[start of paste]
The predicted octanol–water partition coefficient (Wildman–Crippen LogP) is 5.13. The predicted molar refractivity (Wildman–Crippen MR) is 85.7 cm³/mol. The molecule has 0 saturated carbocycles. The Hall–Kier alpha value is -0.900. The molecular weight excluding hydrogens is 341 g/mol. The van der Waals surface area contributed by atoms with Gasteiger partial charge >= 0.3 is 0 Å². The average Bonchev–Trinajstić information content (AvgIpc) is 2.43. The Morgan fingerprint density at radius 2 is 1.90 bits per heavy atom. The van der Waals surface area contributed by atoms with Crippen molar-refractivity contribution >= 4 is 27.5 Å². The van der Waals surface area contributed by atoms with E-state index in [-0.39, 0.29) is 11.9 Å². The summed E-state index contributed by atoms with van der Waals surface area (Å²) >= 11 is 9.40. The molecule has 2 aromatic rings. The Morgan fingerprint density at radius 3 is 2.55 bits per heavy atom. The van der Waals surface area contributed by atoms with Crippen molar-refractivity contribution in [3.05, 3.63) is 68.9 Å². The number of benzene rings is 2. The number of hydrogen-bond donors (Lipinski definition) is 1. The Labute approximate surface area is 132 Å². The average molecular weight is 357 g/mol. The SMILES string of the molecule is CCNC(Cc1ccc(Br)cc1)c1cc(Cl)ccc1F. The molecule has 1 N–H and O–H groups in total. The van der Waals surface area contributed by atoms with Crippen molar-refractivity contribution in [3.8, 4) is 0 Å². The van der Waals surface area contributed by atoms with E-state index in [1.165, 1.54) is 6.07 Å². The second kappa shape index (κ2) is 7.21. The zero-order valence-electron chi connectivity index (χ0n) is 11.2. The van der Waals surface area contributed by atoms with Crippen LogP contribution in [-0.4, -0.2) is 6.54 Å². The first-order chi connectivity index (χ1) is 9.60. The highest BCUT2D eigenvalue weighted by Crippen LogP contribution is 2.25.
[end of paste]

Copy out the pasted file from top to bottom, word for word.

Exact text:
The predicted octanol–water partition coefficient (Wildman–Crippen LogP) is 5.13. The predicted molar refractivity (Wildman–Crippen MR) is 85.7 cm³/mol. The molecule has 0 saturated carbocycles. The Hall–Kier alpha value is -0.900. The molecular weight excluding hydrogens is 341 g/mol. The van der Waals surface area contributed by atoms with Gasteiger partial charge >= 0.3 is 0 Å². The average Bonchev–Trinajstić information content (AvgIpc) is 2.43. The Morgan fingerprint density at radius 2 is 1.90 bits per heavy atom. The van der Waals surface area contributed by atoms with Crippen molar-refractivity contribution >= 4 is 27.5 Å². The van der Waals surface area contributed by atoms with E-state index in [-0.39, 0.29) is 11.9 Å². The summed E-state index contributed by atoms with van der Waals surface area (Å²) >= 11 is 9.40. The molecule has 2 aromatic rings. The Morgan fingerprint density at radius 3 is 2.55 bits per heavy atom. The van der Waals surface area contributed by atoms with Crippen molar-refractivity contribution in [3.05, 3.63) is 68.9 Å². The number of benzene rings is 2. The number of hydrogen-bond donors (Lipinski definition) is 1. The Labute approximate surface area is 132 Å². The average molecular weight is 357 g/mol. The SMILES string of the molecule is CCNC(Cc1ccc(Br)cc1)c1cc(Cl)ccc1F. The molecule has 1 N–H and O–H groups in total. The van der Waals surface area contributed by atoms with Crippen molar-refractivity contribution in [3.8, 4) is 0 Å². The van der Waals surface area contributed by atoms with E-state index in [1.165, 1.54) is 6.07 Å². The second kappa shape index (κ2) is 7.21. The zero-order valence-electron chi connectivity index (χ0n) is 11.2. The van der Waals surface area contributed by atoms with Crippen LogP contribution in [-0.4, -0.2) is 6.54 Å². The first-order chi connectivity index (χ1) is 9.60. The highest BCUT2D eigenvalue weighted by Crippen LogP contribution is 2.25.